layersin HoL


Can you say ‘unreliable narrator’? Um, yep. So paranoia when reading this novel is inevitable. The hypertext aspect of the book comes into play as you go deeper into the story. You will find yourself breaking off, going away and delving into the story of the Minotaur for a few days, coming back, then realising that the page you are reading has a secret code embedded in it. Off you go again, figuring out what it means, you will go back several pages, pontificate on a word, a letter, a line. Repeat ad nauseam.

This aspect of hypertext is experienced more literally with MZD’s Only Revolutions, where you literally flip from the front to the back to the front of the book constantly to experience that same moment in time, from two different perspectives. It is a physical process and creates a feeling of symbiosis between the two lovers who are, interestingly, alive at two different points in history, and are travelling towards each other from opposite ends of the USA. It is the great American road novel, turned ergodic and hypertextualised (apt, since MZD’s fans had a hand in creating the novel itself).

But I digress… (as is natural for a novel like this). Let’s look at those all important words “This is not for you”.


Why does this greet the reader before the story begins? Some say it is a warning from Johnny Truant, who let’s face it, wishes he never went to Zampano’s apartment that day with his friend Lude. It is reminiscent of Milton’s “Abandon all hope, ye who enter here” which greets those at the entrance to hell. I would like to agree that it is this an nothing more, as the house is a hell to anyone who enters it and especially goes down the 5 1/2 minute hallway to the great unknown.

However others have stated that the work itself consists of personal notes, scribblings, Zampano’s obsessive writings which are reminiscent of diary entries. The man was a graphomanic and died in a place much like this:


So maybe we are NOT meant to read his things, because they are a diary of his mad thoughts. The reader is solely himself (ironic, as the man was blind – another link to Borges!)

Others have suggested that since ‘echo’ plays a big part in the core theme of the book, then maybe we should apply to myth directly, in that if this is Echo’s voice, only the last two words would chime back to us ‘for you, for you’. An interesting theory (and one of my favourites!)

Lastly, one member of the book club made a very valuable contribution about how he had once met Danielewski at a signing, and he said the following ‘I wrote this for you so you could swim in it, not for you to drown in it’. Very revealing, as yes, it is for us and for the reader. Nice to know MZD worries about us and our obsession with his creation.

So remember guys – have fun, don’t drown. From one Pisces to another, just swim with the current*.

*Just an observation but it is WBD, 1st March. That means 4 days to go for MZD’s birthday, and 6 days for mine. Check out the publisher of my edition of the book:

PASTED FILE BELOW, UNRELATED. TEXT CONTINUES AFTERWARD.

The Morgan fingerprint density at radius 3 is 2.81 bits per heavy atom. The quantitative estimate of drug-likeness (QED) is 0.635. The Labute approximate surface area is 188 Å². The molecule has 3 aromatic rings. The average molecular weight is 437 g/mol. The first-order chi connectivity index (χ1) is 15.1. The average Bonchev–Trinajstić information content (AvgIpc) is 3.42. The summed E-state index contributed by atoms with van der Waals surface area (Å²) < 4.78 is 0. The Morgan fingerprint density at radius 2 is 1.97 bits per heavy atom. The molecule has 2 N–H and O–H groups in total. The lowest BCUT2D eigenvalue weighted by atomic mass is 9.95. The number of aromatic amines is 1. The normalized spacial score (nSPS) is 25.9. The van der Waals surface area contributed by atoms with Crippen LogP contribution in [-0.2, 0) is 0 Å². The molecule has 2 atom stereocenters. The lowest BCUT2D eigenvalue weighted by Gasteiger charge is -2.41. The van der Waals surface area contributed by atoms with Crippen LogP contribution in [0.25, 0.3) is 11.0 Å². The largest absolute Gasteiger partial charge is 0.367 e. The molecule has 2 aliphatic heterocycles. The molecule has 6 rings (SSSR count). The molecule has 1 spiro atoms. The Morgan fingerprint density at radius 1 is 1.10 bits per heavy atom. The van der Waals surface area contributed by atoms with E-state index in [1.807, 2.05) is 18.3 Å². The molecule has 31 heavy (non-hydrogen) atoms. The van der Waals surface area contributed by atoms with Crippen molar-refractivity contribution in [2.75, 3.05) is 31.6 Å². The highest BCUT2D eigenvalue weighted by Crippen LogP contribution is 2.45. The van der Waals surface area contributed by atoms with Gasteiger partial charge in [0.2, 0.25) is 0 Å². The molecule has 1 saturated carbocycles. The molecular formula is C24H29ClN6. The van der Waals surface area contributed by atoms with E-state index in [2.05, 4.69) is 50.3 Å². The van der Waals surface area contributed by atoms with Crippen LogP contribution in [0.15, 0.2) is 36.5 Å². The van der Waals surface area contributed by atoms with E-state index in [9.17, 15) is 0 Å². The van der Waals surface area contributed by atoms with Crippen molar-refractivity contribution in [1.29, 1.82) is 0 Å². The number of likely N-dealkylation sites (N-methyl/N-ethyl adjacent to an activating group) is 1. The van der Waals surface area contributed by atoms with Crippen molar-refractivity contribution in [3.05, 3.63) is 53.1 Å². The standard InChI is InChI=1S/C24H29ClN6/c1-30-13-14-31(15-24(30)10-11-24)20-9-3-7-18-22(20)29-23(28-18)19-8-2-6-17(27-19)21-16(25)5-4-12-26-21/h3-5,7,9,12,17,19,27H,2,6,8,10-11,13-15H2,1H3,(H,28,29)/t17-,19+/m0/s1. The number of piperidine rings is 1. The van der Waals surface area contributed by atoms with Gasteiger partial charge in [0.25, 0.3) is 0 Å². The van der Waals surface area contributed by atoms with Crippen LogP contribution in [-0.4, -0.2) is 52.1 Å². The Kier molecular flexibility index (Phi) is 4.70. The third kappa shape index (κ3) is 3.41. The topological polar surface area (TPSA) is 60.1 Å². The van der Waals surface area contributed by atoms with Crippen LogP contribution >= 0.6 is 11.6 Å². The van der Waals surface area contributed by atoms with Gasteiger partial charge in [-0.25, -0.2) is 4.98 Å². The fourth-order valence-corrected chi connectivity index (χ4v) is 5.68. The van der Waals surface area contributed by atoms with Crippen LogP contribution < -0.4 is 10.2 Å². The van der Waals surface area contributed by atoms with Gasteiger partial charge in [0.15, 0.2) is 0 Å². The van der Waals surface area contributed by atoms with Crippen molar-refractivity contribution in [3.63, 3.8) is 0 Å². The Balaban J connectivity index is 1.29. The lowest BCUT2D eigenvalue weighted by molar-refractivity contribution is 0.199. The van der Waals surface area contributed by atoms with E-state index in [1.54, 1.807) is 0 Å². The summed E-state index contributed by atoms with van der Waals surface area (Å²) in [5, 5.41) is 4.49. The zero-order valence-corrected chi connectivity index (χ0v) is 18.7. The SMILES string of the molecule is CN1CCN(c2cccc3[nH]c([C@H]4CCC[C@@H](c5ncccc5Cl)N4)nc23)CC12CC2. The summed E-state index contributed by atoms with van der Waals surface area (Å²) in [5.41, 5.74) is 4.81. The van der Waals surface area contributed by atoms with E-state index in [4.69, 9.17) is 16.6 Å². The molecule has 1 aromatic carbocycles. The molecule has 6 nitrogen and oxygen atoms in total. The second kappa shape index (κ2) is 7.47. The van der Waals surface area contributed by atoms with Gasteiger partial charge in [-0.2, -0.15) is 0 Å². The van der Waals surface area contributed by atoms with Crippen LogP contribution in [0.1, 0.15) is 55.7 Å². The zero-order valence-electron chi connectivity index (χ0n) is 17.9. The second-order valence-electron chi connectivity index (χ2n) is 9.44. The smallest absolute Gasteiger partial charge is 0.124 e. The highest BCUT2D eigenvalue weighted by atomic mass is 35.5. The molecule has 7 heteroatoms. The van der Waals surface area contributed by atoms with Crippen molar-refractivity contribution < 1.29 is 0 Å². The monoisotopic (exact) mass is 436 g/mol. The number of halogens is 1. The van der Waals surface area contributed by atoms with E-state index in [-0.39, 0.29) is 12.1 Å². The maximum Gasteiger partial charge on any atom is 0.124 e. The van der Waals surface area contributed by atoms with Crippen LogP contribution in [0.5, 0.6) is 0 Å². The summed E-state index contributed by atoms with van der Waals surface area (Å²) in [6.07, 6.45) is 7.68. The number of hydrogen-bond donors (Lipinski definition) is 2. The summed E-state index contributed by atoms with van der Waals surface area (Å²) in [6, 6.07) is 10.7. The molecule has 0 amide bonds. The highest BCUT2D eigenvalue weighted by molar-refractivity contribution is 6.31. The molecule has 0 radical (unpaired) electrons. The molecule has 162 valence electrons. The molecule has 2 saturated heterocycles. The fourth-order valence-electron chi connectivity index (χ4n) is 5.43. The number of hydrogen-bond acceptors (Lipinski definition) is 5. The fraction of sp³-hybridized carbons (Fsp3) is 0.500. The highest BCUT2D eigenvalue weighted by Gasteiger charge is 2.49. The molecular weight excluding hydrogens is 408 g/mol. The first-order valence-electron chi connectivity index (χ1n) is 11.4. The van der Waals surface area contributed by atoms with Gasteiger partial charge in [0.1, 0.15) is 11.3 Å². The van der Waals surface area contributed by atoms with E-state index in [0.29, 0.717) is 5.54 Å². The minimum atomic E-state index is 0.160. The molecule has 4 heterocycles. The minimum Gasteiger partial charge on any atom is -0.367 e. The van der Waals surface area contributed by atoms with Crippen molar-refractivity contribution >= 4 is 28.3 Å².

doubleday _edit

*sly grin* Okay, I’ll stop now… I’ll stop. Those of you who got it, have got it. Thank you. I’ll just ‘swim’ and try not to drown. 


HoL Book Club | Part 1 (Front matter, back cover, dedication, flap copy)


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After a lengthy hiatus, I have decided to make a return to blogging. What pulls me out of my prolonged absence is a cocktail of slightly unpleasant things that life has thrown at me this week. Thursday especially was a pretty nasty bastard, I’ll have you know.

Here are the ingredients, in case you should want to emulate my Poe-esque misery:

  • Add two parts arctic ‘Beast of the East’, by standing out in the freezing cold for 50 minutes. You are not allowed a coat, and should stay there in the whipping rain until your marrow aches with pain, you can’t feel your ears and your nose is dripping like a broken tap.
  • This, along with one parts of fatigue, will ferment to produce influenza-like symptoms quite nicely, with a pinch of voice loss to kick-start the whole thing. Fever, in the form of so many Shelobs will insert their pincer-like legs into your shoulders and neck, and if you are lucky, the small of your spine will also host a little succubus intent of riding the hell out of you indefinitely.
  • By day 3, your voice has completely gone, or it alternates between a foghorn and the squeak of a teenage boy on the cusp of manhood. It is important that you are bedridden and mentally ‘crawling up the walls’ (a la The Yellow Wallpaper). This means you will do ANYTHING to combat the boredom within and without.
  • Day 4 gifts the afflicted with an unbearable itch that pulsates like gamma rays from the INSIDE of ones forehead, just behind the eyes. I call this the ‘Clockwork Orange’ effect. It is okay to want to claw your eyes out, but to no avail. As a bonus, within the ears there is further movement that can only be described as something out of The Wasp Factory. Yes, wasps. Angry ones. In your head. Buzzing. Itching. And no way to itch it…
  • Day 5 and you have to do something or you are going to go fairly insane… you are ill, you are missing World Book Day at school (the only time of year that is worth being a teacher at a school), everything you eat tastes like sawdust (oranges mostly). And if that is not enough, there is the grim approach of your 35th birthday, along with the thought of ‘what am I doing with my life?’ What is a girl to do?

So it is with all moments of productiveness, that are spurred on by desperation I find, that something comes to the rescue: The House of Leaves Book Club!